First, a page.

Members of Extinction Rebellion will be staging a protest action on the opening day of African Energy Week, with a specific focus on the CLIMATE CRIMINALS (Govt, Oil, Gas, Coal) who are stealing the future.
As a 24-year-old recent graduate, I am frequently asked about the future. Questions range from what I want to do with my life and what my career trajectory might look like, to whether I want to get married or have children. But the most truthful answer I can give to such well-meaning questions is that what I truly want for my future is the chance to grow old.
When I give this answer, people are quick to reassure me that this will happen. The dystopian overtones disturb others; how, in our technologically, medically advanced world, with our high average life span, could a young person be afraid that they may not see their seventies? Unfortunately, I have good reason to worry that my chance for a future hangs in the balance, the root of which is the environmental crisis.
Climate activists are frequently called fear-mongering alarmists for our insistence that the future of life on Earth is precarious. Yet the science constantly produced around climate change makes it clear over and over again that without significant change from the world’s greatest polluters and a rapid transition away from fossil fuels, we face a “‘ghastly future’ of mass extinction, unthinkable death tolls, and horrifying conflict”.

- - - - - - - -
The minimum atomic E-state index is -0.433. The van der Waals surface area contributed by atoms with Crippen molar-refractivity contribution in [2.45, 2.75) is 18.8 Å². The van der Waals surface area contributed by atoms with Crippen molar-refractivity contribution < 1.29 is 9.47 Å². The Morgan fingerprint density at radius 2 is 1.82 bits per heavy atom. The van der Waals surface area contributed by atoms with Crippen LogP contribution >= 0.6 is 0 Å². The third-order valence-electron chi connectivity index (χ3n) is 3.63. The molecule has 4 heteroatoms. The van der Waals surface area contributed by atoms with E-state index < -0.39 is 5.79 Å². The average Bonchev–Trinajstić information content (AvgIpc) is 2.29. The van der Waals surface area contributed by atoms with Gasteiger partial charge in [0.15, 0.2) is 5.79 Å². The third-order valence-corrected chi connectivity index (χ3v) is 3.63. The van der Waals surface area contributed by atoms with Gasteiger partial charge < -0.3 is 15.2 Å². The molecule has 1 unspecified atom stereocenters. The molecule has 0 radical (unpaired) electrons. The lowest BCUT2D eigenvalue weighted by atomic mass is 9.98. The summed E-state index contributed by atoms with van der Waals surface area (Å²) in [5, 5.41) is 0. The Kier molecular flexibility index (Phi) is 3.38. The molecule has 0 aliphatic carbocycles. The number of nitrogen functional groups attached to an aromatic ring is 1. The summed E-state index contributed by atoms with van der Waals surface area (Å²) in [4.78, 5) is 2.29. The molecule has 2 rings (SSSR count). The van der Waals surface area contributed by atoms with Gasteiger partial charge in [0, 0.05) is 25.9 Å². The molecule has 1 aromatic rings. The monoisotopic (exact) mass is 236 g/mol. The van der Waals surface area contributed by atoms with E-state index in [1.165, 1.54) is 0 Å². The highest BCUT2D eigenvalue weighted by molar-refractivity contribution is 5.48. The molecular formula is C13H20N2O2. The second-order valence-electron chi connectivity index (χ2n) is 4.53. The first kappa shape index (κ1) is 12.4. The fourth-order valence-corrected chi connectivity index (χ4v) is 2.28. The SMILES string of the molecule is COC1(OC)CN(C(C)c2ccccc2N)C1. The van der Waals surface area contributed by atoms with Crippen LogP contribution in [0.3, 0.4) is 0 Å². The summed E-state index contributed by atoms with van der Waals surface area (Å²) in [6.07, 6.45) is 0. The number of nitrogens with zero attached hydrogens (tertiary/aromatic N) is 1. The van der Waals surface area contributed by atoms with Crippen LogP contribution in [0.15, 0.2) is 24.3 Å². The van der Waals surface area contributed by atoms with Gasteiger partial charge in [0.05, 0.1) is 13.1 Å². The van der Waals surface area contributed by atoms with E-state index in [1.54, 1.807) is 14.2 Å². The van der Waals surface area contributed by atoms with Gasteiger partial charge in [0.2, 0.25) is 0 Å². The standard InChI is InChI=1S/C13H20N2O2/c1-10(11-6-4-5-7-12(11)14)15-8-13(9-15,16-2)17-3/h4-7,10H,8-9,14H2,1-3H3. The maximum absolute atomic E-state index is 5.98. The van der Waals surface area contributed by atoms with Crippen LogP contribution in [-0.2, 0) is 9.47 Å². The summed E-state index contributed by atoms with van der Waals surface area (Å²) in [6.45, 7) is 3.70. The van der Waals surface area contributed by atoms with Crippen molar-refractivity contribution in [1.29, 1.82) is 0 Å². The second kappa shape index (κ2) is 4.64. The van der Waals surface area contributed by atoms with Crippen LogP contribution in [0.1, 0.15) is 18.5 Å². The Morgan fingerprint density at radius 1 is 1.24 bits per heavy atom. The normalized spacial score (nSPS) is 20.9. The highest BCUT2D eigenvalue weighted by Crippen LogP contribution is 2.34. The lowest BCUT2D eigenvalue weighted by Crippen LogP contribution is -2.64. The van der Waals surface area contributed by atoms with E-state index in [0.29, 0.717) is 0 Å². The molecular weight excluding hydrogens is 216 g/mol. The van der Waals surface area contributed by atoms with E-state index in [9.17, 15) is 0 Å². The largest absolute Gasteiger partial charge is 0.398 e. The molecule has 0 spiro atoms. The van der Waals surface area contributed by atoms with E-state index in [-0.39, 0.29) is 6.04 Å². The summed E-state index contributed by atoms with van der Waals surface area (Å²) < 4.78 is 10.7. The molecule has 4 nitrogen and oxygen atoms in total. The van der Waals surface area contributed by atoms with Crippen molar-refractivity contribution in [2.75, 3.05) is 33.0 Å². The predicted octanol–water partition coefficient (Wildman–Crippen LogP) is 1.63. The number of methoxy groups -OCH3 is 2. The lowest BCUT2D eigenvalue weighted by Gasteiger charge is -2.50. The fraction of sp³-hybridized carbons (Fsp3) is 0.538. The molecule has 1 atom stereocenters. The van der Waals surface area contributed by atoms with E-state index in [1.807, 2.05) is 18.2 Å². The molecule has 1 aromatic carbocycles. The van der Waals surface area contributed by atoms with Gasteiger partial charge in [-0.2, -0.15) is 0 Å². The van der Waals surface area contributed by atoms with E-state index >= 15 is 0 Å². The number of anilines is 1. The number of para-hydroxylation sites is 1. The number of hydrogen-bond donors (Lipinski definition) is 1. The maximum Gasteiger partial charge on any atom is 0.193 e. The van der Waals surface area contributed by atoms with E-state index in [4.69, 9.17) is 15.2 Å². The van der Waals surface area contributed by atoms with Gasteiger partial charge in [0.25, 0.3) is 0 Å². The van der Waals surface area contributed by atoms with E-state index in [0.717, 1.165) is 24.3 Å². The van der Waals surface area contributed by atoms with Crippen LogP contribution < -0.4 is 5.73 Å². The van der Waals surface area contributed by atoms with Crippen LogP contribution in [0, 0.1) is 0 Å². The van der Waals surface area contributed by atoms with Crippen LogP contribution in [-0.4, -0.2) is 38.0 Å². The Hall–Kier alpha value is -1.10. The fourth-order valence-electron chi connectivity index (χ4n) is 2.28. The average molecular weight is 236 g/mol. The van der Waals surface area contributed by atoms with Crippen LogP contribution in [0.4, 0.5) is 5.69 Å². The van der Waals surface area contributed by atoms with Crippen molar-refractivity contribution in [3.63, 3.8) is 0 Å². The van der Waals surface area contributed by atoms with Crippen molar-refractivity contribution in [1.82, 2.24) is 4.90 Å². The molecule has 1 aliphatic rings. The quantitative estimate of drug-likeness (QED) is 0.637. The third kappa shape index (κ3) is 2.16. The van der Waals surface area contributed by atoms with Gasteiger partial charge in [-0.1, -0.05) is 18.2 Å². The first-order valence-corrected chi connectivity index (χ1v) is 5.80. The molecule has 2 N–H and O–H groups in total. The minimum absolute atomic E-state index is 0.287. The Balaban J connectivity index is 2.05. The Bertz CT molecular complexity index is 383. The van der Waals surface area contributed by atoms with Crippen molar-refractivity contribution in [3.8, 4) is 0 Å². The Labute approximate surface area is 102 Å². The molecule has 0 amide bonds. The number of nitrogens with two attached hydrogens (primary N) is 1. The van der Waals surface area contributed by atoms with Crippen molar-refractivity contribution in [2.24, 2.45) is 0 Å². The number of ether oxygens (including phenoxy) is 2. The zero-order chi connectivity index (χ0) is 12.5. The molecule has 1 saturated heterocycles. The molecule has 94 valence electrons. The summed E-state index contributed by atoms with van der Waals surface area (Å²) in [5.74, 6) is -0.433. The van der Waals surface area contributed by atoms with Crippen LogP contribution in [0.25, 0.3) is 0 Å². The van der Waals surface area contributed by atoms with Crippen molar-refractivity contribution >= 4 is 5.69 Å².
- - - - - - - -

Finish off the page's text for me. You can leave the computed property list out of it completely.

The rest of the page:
Our survival is under threat from multiple areas. Human health is greatly threatened by global warming, with increasing heat resulting in more deaths globally, because heat transforms treatable diseases into death sentences, exacerbates the health consequences of greenhouse gases, increases the likelihood of life-threatening wildfires, and even results in an increase in violence between humans.
Beyond heat, human settlements are threatened by catastrophic weather events of the kind we saw last year in the Durban floods, and in the past month in the Western Cape, both of which had high death tolls and left thousands destitute. These are not anomalous events. In fact, recent statistics from UNICEF shows that more than 40 million children have been displaced by weather disasters between 2016 and 2021. These children have had their futures materially threatened by climate change.
Moreover, amenities we take for granted, like water in our taps and food in our grocery stores, are likely to become luxuries as droughts, such as the ongoing drought in Nelson Mandela Bay, become commonplace, and heat, pollution, biodiversity loss, and unpredictable weather disrupt our food systems.
Without swift action from the most powerful and polluting, a future in which human life is threatened by disease, famine, drought, wildfires, and catastrophic weather is not just likely but probable. It is for all these reasons that I cannot simply expect to grow old.
It is fury that the fossil fuel industry is steadily robbing me of a possible future that drives me, and many other climate activists, to resist. When African Energy Week is rife with talks about fossil fuel extraction opportunities, with a few minor, greenwashing gestures towards renewable energy, what I see is an open threat to the future of life on Earth.
As Extinction Rebellion, we call on our political leaders and fossil fuel companies to stop resisting the transition to renewable energy. The burning of fossil fuels is destabilising the ecological systems that underpin life on earth. Act now. Delay means death. DON’T STEAL THE FUTURE!
Written by Isabelle Joubert. Read the full press release here.